Spurred on by a speech that Jim Hoggan gave to the Canadian Empire Club in Toronto (talking about our new book, Climate Cover-up), Canada’s national newspaper, the Globe and Mail, started asking questions today about who is paying for the big Friends of Science radio ad campaign that has been annoying Canadians from coast to coast for the last week or so.
The Globe’s Martin Mittelstaedt had no success finding a live representative from the Friends of Science to deny their oily connections, but Marty Ball told Mittelstaedt this about her infamous husband, the truth-challenged Tim Ball: “He’s not paid by the oil companies. He’s never had anything from them and neither [have] the Friends of Science.”
Alas for the Balls’ self-delusion, Mittelstaedt’s own paper has reported quite the opposite in the past, quoting a Friends official, Albert Jacobs, as saying that the oil and gas industry is exactly where they got their money.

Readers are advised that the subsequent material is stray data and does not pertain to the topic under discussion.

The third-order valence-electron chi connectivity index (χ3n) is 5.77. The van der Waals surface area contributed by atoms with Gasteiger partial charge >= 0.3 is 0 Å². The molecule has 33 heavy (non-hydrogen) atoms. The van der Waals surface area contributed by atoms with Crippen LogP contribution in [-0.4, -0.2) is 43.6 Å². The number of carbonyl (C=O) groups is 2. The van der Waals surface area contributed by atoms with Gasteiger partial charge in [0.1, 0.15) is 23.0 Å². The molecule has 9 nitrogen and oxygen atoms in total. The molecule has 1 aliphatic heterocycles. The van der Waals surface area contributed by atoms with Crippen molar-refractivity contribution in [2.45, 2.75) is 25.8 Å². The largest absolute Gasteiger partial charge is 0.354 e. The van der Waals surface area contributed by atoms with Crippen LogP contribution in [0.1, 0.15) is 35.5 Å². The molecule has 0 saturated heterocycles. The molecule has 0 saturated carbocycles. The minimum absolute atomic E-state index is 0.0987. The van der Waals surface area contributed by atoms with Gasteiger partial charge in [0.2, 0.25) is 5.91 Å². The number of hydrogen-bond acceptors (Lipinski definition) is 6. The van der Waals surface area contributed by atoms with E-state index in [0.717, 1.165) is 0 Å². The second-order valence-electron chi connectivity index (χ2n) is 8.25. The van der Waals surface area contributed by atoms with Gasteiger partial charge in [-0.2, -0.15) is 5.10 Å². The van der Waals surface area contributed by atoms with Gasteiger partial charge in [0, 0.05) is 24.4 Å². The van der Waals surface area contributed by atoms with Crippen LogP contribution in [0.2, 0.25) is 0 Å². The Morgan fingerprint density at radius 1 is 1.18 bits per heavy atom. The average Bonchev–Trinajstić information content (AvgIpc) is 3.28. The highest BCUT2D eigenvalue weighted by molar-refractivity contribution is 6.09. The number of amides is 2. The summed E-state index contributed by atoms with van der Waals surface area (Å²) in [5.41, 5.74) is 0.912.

Ball, of course, went on to work for the Natural Resources Stewardship Project, which was established and financed by the energy industry lobby firm, the High Park Group. At some point, Ball is going to have to admit all this to his wife - and to the credulous character in the mirror.
In the meantime, we all should be demanding that these kind of disingenuous and politically motivated radio ads come with disclaimers stating the identity and the self-interest of the people behind the message. There is, otherwise, a risk that someone might take them seriously.